HomeContributorsFundamental AnalysisWeekly Economic & Financial Commentary: Global Central Banks Still Active

Weekly Economic & Financial Commentary: Global Central Banks Still Active


United States: Rock Solid Labor Market Keeps the Fed in a Hard Place

  • In April, employers added 253K jobs and the unemployment rate fell to 3.4%. During the same month, the ISM services index edged up to 51.9, while the ISM manufacturing index improved to 47.1. In March, the count of job openings declined to 9.6 million, while construction spending rose 0.3%. Nonfarm productivity declined 2.7% in Q1 as unit labor costs jumped 6.3%.
  • Next week: NFIB (Tue), CPI (Wed), Consumer Sentiment (Fri)

International: Global Central Banks Still Active

  • In addition to the Fed’s rate hike, several international central banks were active this week. The European Central Bank raised its policy rate 25 bps to 3.25%, and signaled further tightening to come. Norway’s central bank also raised its policy rate 25 bps to 3.25% and indicated rates would be raised further, while the Reserve Bank of Australia surprised market participants with a 25 bps rate increase to 3.85%.
  • Next week: Mexico CPI (Tue), Bank of England Policy Decision (Thu), U.K. GDP (Fri)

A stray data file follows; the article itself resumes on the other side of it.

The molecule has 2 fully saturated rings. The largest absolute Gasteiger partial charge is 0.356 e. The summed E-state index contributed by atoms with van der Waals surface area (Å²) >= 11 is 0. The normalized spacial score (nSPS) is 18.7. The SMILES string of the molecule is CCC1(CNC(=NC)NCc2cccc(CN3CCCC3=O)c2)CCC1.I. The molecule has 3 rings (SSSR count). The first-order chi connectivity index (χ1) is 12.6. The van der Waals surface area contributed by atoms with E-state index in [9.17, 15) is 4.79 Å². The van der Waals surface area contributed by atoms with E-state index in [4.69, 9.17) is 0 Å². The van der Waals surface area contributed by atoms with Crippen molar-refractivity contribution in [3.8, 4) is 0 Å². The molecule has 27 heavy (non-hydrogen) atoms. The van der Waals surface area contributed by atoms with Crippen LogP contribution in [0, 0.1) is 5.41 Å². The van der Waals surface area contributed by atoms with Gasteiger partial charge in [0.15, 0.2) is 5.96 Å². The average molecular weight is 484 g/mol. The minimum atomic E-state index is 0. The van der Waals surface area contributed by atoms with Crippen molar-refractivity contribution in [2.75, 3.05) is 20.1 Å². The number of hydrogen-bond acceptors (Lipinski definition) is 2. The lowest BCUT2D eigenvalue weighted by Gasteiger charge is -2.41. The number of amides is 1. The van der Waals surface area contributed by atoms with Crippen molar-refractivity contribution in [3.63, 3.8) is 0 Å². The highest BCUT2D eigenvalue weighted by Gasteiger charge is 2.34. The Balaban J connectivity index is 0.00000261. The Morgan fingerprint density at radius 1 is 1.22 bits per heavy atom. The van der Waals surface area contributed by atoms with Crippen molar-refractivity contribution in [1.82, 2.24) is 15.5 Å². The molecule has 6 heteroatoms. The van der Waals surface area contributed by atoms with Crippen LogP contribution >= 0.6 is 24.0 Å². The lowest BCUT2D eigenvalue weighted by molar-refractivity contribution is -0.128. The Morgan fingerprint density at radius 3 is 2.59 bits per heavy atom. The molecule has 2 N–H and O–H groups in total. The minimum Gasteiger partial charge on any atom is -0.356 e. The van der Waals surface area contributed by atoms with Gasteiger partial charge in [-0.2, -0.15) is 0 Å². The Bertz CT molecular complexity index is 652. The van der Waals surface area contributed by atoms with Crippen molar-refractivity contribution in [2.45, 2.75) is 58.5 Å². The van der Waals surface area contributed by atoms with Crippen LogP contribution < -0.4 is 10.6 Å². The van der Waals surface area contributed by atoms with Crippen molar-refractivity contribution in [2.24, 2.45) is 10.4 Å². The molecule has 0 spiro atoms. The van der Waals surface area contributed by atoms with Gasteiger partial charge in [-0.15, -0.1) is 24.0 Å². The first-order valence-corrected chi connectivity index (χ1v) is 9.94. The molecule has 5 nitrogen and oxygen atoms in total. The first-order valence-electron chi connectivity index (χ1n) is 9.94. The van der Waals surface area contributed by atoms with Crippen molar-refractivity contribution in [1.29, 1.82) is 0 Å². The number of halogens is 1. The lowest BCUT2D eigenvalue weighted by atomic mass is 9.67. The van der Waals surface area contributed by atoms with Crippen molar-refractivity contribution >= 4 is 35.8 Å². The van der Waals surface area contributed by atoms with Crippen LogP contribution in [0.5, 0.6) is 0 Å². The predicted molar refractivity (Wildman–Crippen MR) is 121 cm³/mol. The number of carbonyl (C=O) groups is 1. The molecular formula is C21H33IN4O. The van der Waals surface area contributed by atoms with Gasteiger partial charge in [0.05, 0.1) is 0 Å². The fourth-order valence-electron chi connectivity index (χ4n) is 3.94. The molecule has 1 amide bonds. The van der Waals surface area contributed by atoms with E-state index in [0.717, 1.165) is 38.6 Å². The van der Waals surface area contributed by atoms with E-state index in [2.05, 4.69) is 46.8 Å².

Interest Rate Watch: The Fed Hikes Again

  • As widely expected, the FOMC elected to raise its target range for the federal funds rate by 25 bps on Wednesday to 5.00%–5.25%. This may very well be the last hike of the current tightening cycle. The FOMC did not pre-commit to another rate hike on June 14, and the next action will depend on how the economy evolves from here.

Topic of the Week: The Looming Debt Ceiling X Date Draws Closer

  • On Monday, Treasury Secretary Janet Yellen gave guidance that the Treasury could be unable to meet all of the government’s obligations as soon as early June due to the debt ceiling constraint. The Treasury bill market suggests investors have taken notice of the political standoff over the nation’s debt ceiling.

Full report here.

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